Here is a riveting memoir by Vladislav Tamarov. In 1984 men were drafted into the Soviet Army at the age of eighteen. There was no choice. Unless you were in college or disabled, you served. Many men broke their legs to avoid serving. Others, the more wealthy, bribed their way out. Vlad was in college two years when the law changed and he was off to boot camp. Training the men needed, they never received. Training the men did NOT need, they got. (For example, lots of time was spent learning to parachute, even though it was a well known fact that no one used parachutes in Afghanistan.) .................... Vlad was born January 12, 1965. His 'Date of Military Service Application' was April 26, 1984. This memoir really began when an officer walked up to Vlad at a distribution center and asked, 'Do you want to serve in the commandos, the Blue Berets?' Vlad kept a tiny calendar where he crossed off his six hundred and twenty-one days, one-at-a-time. Vlad kept detailed records of each mission he participated in. He had his own little code, shown in this memoir. Two hundred and seventeen of those days were spent on combat missions. In addition to Vlad's coded diary, he secretly took many photographs. This book has dozens of the pictures littered throughout, and makes a powerful impact on those who read it. .................... ***** Vlad, a minesweeper, portrays the horrors of war in vivid details. The reader can almost hear the explosions nearby and smell the fear of being shot at. Once you have read THIS book, you will never forget it! *****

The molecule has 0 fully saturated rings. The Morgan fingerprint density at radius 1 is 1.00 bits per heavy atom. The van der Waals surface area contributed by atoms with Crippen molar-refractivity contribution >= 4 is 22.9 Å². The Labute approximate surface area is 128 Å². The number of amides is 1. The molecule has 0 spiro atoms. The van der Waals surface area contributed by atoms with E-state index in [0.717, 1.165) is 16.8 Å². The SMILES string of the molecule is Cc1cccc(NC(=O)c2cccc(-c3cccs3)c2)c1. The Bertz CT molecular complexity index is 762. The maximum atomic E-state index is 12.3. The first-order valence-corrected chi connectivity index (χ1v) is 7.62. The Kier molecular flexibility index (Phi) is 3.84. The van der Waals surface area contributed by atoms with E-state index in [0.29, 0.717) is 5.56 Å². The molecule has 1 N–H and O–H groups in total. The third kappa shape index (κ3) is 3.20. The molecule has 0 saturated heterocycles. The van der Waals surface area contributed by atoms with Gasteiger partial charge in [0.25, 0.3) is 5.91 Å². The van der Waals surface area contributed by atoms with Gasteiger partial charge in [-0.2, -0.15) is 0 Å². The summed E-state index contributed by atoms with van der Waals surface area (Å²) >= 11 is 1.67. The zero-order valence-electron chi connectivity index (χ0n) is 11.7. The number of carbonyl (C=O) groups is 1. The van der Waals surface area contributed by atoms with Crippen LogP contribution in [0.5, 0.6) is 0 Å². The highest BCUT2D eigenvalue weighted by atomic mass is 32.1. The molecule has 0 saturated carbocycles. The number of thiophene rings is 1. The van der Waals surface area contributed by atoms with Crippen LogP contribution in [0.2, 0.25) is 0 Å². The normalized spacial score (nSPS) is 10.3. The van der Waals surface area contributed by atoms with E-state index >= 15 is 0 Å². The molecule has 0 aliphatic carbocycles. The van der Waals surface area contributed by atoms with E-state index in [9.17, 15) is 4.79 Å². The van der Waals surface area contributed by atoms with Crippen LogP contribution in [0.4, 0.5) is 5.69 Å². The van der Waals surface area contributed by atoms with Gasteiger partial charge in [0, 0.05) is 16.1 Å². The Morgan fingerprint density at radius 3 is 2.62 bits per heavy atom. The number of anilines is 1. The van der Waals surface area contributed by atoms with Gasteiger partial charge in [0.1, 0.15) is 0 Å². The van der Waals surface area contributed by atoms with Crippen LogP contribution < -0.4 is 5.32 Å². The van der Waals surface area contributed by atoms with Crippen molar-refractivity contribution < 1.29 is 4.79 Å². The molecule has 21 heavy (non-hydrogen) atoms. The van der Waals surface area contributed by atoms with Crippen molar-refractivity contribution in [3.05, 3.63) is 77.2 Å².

It is refreshing to read accounts of war by an author who actually knows what he¿s talking about. In ¿Afghanistan: A Russian Soldier¿s Story,¿ the author is Vladislav Tamarov, who, at the age of 19, was sent as a young recruit of the Russian army to fight in Afghanistan in 1985. This book is a reflection and a commentary on that war, a war which not only changed him but had definite political effects on his entire nation. This book is not meant to be viewed as a scholarly tome on the philosophy of wars; instead, it is one young man¿s personal treatise on ¿what it was like" to be mounting a military mission on foreign soil, a mission that, for his nation, turned out to be quite a failure. What the ingredients were of that failure are still being debated internationally, but the personal musings on this young man are far from clinical in its citings. Tamarov¿s story reveals the fears, the lack of comprehension of such a mission, the relationships among his fellow soldiers, the consternation he feels toward the whole picture of this Soviet move into Afghanistan. However, Tamarov was astute enough to keep a private diary and to have a camera at the ready for his "621 days of war and 217 days of combat missions" and when the time came, his views on the whole affair have been revealed. War is not good, it¿s not kind, and its aftermath is oftentimes beyond redemption. But ¿That is war,¿ he writes. ¿We didn¿t invent it but having been in a war we understand the meaning of the word.¿ And amongst the pages of this compelling read, Tamarov presents a definition that is at once disturbing and yet so to the point. War is hell and he shows us circles that even Dante didn¿t consider! ¿Afghanistan: A Russian Soldier¿s Story¿ is a must read. And while no new theories are advanced (and the author doesn¿t pretend to offer any), this depiction of one of civilization¿s evils is worth the read.